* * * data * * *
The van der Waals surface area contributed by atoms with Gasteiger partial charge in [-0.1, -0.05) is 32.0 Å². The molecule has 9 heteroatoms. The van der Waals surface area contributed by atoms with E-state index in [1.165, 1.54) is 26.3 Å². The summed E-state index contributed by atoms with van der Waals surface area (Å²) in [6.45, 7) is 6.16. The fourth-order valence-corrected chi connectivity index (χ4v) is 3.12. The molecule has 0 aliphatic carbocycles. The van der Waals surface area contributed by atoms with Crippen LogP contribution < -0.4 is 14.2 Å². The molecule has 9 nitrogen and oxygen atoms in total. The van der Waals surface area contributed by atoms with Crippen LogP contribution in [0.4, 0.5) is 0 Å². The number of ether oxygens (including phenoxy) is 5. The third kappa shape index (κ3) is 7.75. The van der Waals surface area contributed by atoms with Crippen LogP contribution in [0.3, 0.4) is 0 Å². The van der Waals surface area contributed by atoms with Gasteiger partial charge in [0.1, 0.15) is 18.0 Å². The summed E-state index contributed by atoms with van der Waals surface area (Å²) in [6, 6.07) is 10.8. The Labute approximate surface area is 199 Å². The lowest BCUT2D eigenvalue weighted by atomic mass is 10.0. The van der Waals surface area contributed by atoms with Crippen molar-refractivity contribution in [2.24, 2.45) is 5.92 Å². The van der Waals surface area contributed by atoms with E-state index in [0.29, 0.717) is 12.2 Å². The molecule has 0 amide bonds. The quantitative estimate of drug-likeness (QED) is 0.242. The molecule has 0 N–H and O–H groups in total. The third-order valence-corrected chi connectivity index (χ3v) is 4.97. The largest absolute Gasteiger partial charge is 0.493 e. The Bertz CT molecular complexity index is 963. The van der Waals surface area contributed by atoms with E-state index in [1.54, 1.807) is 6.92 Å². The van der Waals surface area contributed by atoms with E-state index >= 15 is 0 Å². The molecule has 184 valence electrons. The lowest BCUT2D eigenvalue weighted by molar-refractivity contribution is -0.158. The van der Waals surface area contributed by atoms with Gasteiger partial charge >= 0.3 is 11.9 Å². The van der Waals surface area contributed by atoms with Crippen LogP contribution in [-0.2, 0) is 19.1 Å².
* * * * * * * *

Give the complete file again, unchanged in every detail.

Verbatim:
The van der Waals surface area contributed by atoms with Gasteiger partial charge in [-0.1, -0.05) is 32.0 Å². The molecule has 9 heteroatoms. The van der Waals surface area contributed by atoms with E-state index in [1.165, 1.54) is 26.3 Å². The summed E-state index contributed by atoms with van der Waals surface area (Å²) in [6.45, 7) is 6.16. The fourth-order valence-corrected chi connectivity index (χ4v) is 3.12. The molecule has 0 aliphatic carbocycles. The van der Waals surface area contributed by atoms with Crippen LogP contribution < -0.4 is 14.2 Å². The molecule has 9 nitrogen and oxygen atoms in total. The van der Waals surface area contributed by atoms with Crippen LogP contribution in [0.4, 0.5) is 0 Å². The number of ether oxygens (including phenoxy) is 5. The third kappa shape index (κ3) is 7.75. The van der Waals surface area contributed by atoms with Crippen LogP contribution in [0.3, 0.4) is 0 Å². The van der Waals surface area contributed by atoms with Gasteiger partial charge in [0.1, 0.15) is 18.0 Å². The summed E-state index contributed by atoms with van der Waals surface area (Å²) in [6, 6.07) is 10.8. The Labute approximate surface area is 199 Å². The lowest BCUT2D eigenvalue weighted by atomic mass is 10.0. The van der Waals surface area contributed by atoms with Crippen molar-refractivity contribution in [2.24, 2.45) is 5.92 Å². The van der Waals surface area contributed by atoms with E-state index in [0.29, 0.717) is 12.2 Å². The molecule has 0 amide bonds. The quantitative estimate of drug-likeness (QED) is 0.242. The molecule has 0 N–H and O–H groups in total. The third-order valence-corrected chi connectivity index (χ3v) is 4.97. The largest absolute Gasteiger partial charge is 0.493 e. The Bertz CT molecular complexity index is 963. The van der Waals surface area contributed by atoms with E-state index in [1.54, 1.807) is 6.92 Å². The van der Waals surface area contributed by atoms with E-state index >= 15 is 0 Å². The molecule has 184 valence electrons. The lowest BCUT2D eigenvalue weighted by molar-refractivity contribution is -0.158. The van der Waals surface area contributed by atoms with Gasteiger partial charge >= 0.3 is 11.9 Å². The van der Waals surface area contributed by atoms with Crippen LogP contribution in [-0.2, 0) is 19.1 Å².